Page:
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Apple may soon be forced to kill Lightning jack for USB-C

(Image credit: Tom's Guide)

The days of the Lightning port could be numbered. Earlier this week, European lawmakers discussed the possibility of all mobile devices having a common charger, which could lead to an all USB-C future for all smartphones -- even the iPhone.

A newsletter posted on the European Parliament website (via ZDNet) states that members of the European Parliament (MEPs) will insist that "a common charger should fit all mobile phones, tablets, e-book readers and other portable devices."

Part of the EU's desire for a common charger seems to be rooted in sustainability. The newsletter notes that older chargers generate "more than 51,000 tonnes of electronic waste per year." If all phones adapted USB-C, it's likely that less chargers would end up in the trash.

USB-C has already become the standard for most Android phones, including the Google Pixel 4, Samsung Galaxy S10 and OnePlus 7T. But Apple has stuck with its proprietary Lightning connector that debuted in 2012 for all of its iPhones and several of its iPads.

The iPhone moving to USB-C would be a significant shift for Apple's handsets, but not an entirely surprising one. Rumors of a USB-C iPhone have been floating for years, with reputable Apple analyst Ming-Chi Kuo most recently predicting that Apple will ditch the Lightning jack by 2021. The most recent iPad Pro models also feature USB-C ports, allowing the high-end tablets to connect to external monitors, audio interfaces and docks.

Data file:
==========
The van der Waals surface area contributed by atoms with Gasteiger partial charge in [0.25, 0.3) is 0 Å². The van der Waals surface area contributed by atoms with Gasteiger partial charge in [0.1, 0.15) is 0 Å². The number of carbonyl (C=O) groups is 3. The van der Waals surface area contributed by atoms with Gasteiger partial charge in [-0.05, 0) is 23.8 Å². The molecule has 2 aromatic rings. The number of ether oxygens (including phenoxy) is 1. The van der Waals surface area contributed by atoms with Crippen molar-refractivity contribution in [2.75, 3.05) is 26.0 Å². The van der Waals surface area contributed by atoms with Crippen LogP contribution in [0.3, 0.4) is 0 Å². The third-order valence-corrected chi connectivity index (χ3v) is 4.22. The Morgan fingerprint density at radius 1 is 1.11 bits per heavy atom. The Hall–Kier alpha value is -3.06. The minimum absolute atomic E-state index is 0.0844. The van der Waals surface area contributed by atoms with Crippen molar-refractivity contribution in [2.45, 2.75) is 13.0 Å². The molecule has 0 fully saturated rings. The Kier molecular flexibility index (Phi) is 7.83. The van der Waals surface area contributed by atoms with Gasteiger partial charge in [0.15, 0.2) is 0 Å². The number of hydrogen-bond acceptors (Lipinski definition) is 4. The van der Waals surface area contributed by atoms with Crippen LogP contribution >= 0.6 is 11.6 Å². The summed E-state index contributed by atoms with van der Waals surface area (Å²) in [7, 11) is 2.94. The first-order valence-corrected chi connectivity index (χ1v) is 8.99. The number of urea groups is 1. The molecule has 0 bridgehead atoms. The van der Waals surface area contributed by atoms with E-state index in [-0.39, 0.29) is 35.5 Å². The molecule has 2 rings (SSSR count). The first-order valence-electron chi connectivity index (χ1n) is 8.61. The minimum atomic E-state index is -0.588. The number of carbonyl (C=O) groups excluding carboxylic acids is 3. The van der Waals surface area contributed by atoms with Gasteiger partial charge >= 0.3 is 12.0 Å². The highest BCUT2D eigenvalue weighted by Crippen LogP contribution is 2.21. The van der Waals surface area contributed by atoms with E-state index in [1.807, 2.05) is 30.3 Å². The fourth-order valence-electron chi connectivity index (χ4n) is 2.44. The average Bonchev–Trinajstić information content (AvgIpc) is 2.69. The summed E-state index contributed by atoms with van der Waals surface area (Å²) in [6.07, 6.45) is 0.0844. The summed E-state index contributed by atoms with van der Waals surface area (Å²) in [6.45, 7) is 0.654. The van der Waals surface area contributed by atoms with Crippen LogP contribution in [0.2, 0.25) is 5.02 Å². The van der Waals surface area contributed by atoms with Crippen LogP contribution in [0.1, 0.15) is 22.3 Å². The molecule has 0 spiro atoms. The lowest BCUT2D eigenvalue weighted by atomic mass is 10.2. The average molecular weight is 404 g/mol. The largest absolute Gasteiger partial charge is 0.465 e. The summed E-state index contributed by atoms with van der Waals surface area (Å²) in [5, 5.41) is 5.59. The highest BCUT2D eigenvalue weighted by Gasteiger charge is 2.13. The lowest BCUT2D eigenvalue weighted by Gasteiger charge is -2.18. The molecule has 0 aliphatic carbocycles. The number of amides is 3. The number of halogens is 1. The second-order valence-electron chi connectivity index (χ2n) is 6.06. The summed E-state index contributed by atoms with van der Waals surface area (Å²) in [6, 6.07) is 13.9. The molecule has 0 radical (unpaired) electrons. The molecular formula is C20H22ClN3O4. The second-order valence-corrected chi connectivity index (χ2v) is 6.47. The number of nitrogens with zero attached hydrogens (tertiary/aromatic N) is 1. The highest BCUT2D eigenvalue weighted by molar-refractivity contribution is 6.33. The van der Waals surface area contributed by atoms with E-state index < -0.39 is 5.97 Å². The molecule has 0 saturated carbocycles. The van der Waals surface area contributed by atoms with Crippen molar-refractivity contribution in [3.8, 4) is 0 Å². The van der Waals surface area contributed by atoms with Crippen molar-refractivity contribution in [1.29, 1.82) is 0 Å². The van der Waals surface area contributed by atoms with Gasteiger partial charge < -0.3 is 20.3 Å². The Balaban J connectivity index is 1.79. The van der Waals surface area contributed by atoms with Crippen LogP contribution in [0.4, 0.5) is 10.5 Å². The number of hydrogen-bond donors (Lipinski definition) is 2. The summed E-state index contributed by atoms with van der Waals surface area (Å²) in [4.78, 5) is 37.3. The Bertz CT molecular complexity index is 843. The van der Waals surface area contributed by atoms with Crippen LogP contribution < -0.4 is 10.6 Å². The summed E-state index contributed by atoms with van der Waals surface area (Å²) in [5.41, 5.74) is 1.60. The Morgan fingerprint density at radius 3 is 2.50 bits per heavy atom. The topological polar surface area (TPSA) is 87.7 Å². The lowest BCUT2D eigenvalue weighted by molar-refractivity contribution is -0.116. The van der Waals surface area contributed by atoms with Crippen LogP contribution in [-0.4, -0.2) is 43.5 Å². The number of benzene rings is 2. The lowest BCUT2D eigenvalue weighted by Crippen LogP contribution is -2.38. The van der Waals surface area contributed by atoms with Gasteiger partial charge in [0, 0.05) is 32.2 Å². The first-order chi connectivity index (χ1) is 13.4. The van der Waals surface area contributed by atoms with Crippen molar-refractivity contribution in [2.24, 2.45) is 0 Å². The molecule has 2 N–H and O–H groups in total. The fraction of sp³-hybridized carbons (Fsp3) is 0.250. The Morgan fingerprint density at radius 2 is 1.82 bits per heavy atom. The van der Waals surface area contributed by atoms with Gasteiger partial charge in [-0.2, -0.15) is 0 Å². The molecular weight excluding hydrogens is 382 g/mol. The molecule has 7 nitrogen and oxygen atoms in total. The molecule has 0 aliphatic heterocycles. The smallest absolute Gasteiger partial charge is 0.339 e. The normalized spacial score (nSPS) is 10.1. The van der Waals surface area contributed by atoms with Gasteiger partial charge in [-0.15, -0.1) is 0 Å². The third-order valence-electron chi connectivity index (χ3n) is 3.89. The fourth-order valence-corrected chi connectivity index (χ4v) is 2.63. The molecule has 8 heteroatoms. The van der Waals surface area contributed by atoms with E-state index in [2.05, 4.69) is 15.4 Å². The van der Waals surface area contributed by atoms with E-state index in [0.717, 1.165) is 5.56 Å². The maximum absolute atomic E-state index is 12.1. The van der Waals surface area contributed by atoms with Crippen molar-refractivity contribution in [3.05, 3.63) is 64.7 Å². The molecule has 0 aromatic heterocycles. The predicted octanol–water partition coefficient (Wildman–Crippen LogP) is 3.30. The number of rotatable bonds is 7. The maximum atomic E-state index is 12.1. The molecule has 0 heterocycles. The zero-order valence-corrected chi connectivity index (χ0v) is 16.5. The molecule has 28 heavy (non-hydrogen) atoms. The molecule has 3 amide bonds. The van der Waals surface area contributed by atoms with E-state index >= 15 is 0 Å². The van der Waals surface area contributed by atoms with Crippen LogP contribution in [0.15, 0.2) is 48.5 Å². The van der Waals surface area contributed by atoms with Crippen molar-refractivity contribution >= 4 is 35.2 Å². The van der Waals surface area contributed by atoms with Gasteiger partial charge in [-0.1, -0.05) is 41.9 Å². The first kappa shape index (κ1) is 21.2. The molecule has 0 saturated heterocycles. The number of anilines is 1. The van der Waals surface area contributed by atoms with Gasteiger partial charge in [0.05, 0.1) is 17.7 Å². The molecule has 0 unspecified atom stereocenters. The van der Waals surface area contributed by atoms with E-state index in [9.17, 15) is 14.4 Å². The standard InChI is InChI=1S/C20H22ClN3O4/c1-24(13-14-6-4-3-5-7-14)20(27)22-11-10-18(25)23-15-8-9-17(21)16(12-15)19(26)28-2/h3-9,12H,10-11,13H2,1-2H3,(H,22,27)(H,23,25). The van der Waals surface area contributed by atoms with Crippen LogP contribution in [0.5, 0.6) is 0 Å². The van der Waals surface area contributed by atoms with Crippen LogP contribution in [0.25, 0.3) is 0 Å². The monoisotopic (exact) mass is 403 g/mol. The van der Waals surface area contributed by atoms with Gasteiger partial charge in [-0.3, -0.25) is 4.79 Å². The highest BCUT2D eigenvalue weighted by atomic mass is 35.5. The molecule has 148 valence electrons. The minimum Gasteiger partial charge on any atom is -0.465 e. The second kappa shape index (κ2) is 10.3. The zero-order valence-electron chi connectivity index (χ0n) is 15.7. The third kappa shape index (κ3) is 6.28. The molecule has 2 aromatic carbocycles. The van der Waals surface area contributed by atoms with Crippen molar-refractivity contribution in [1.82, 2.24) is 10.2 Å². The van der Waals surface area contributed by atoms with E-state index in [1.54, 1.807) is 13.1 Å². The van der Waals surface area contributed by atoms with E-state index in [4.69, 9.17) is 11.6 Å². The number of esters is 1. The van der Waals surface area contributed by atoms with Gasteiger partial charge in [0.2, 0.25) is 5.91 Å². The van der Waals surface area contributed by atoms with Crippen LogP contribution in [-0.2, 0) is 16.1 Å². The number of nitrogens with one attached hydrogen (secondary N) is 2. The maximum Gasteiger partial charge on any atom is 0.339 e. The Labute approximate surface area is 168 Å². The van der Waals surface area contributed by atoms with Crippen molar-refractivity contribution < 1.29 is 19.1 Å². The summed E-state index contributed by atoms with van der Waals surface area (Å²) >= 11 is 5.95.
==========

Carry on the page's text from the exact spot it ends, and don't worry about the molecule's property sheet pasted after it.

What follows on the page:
Apple spoke against an all-USB-C standard in a 2019 note to the European Commission, stating that "regulations that would drive conformity across the type of connector built into all smartphones freeze innovation rather than encourage it." The company noted that the move would "result in an unprecedented volume of electronic waste and greatly inconvenience users."

It's too early to tell if the EU's proposed common charger regulation will become law, but it would lead to one of the biggest changes for the iPhone in years. Some hoping for a USB-C standard may be thrilled, while others might mourn their pile of obsolete Lightning cables.